(aka Frank Schipani, Frank Salerno) professional
gambling career began back in his hometown of Gary, Indiana, where
he played Greek Rummy and other games. He won practically every time he
played, and made about $5,000 a year--not a spectacular fortune, but at
least equivalent to what he could have made at a "real" job at that
Al moved to California and, in 1963, he read Ed Thorp's book Beat
the Dealer. The first time he went to a casino and played blackjack
with Thorp's Ten Count system, he got a headache and had to leave after
20 minutes. The system was that difficult. Undeterred, Al went home and
studied some more. When he returned to the casino, he had mastered the
system and could, as Thorp's book title promised, beat any dealer. After
a year and a half, he started getting barred by the casinos and he
stopped playing blackjack for a period of eight years.
Subsequently, Francesco learned Lawrence Revere's Advanced Point Count
system and started playing blackjack again. After about a month,
however, he started getting harassed by the casinos again and stopped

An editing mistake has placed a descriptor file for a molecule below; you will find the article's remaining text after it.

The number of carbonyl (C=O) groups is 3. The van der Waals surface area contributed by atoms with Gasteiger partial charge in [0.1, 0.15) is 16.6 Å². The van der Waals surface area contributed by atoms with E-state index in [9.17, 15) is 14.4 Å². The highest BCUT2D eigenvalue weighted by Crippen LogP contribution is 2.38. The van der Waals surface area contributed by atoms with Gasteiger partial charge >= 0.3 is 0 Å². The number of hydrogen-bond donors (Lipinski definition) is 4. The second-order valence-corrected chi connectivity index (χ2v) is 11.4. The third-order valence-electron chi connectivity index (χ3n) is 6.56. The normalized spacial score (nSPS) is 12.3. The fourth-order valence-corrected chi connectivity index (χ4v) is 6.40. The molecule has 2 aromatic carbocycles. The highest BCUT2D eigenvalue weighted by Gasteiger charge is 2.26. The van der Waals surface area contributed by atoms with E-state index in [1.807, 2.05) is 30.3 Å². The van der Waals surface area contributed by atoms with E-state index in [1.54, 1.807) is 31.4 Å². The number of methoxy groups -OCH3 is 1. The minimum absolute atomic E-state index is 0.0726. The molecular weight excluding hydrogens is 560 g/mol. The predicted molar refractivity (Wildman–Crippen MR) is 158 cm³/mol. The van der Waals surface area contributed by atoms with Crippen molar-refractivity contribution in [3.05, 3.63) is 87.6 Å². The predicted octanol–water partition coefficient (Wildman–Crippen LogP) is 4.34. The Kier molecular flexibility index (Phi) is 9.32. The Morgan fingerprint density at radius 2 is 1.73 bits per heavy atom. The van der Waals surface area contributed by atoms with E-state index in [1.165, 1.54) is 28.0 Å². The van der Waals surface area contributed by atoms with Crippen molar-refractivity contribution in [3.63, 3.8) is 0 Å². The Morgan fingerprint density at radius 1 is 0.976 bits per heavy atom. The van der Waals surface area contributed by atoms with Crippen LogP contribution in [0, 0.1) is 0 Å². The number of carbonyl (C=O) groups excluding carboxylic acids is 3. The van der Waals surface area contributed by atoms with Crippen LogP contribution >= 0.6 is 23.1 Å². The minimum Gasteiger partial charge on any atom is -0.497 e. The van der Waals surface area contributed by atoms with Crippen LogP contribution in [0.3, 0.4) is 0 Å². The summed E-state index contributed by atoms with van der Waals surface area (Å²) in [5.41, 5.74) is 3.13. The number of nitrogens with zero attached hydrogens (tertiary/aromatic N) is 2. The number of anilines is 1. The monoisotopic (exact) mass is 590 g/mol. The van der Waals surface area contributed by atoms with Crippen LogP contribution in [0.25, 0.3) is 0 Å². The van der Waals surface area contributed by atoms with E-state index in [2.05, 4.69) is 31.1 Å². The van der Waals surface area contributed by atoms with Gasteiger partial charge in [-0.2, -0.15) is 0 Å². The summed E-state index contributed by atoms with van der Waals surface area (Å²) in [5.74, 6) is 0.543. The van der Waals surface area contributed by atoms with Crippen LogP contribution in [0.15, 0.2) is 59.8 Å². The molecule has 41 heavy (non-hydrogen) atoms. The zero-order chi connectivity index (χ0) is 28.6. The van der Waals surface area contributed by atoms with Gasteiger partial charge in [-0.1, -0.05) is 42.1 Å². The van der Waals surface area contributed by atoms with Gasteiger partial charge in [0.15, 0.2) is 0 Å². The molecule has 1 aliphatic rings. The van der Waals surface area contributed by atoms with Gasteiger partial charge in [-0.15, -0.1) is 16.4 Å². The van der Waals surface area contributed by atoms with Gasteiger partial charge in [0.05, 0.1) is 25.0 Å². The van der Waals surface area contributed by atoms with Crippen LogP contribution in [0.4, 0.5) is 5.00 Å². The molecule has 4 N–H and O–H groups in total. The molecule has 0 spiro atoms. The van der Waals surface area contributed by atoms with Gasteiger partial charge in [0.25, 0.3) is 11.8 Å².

playing. Years later, looking back at that period in his life, he
remarked: "I knew that I had to come up with a better way to play."
In 1971, Al started playing with teams of seven: six counters and one
Big Player. Al recruited the team members and taught them basic strategy
and Lawrence Revere's Advanced Point Count system. When they were ready
to play, the counters would sit at different blackjack tables, each one
counting the cards and making small bets. When the count was favorable,
the counter would signal the Big Player, who would come over to the
table and bet big until the count turned against him, and then walk
away. Like Al Francesco in Lake Tahoe, the Big Player never appeared to
be anything other than a wealthy, unsophisticated tourist who happened
to get lucky. In this way, Al Francesco's teams won millions of dollars
over the course of a few years.
One of the blackjack players recruited and trained by Al Francesco was
Ken Uston. To the dismay of Al and the other team members, Uston
revealed their secrets to the world in his 1977 book The Big Player.
The publication of Uston's book effectively spelled the end for
Francesco's teams. Many of the team members hated Uston after that, but
Francesco refused to carry a grudge.
Virtually all of the most successful
Real Money Blackjack teams that came after
The Big Player was published—the Hyland team, the MIT team,
the Czech team, the Greeks—used Al’s BP concept to disguise their
attacks, and that approach is still being employed profitably by
Al Francesco is now retired from blackjack and is involved in horse
racing, sports betting, and other interests.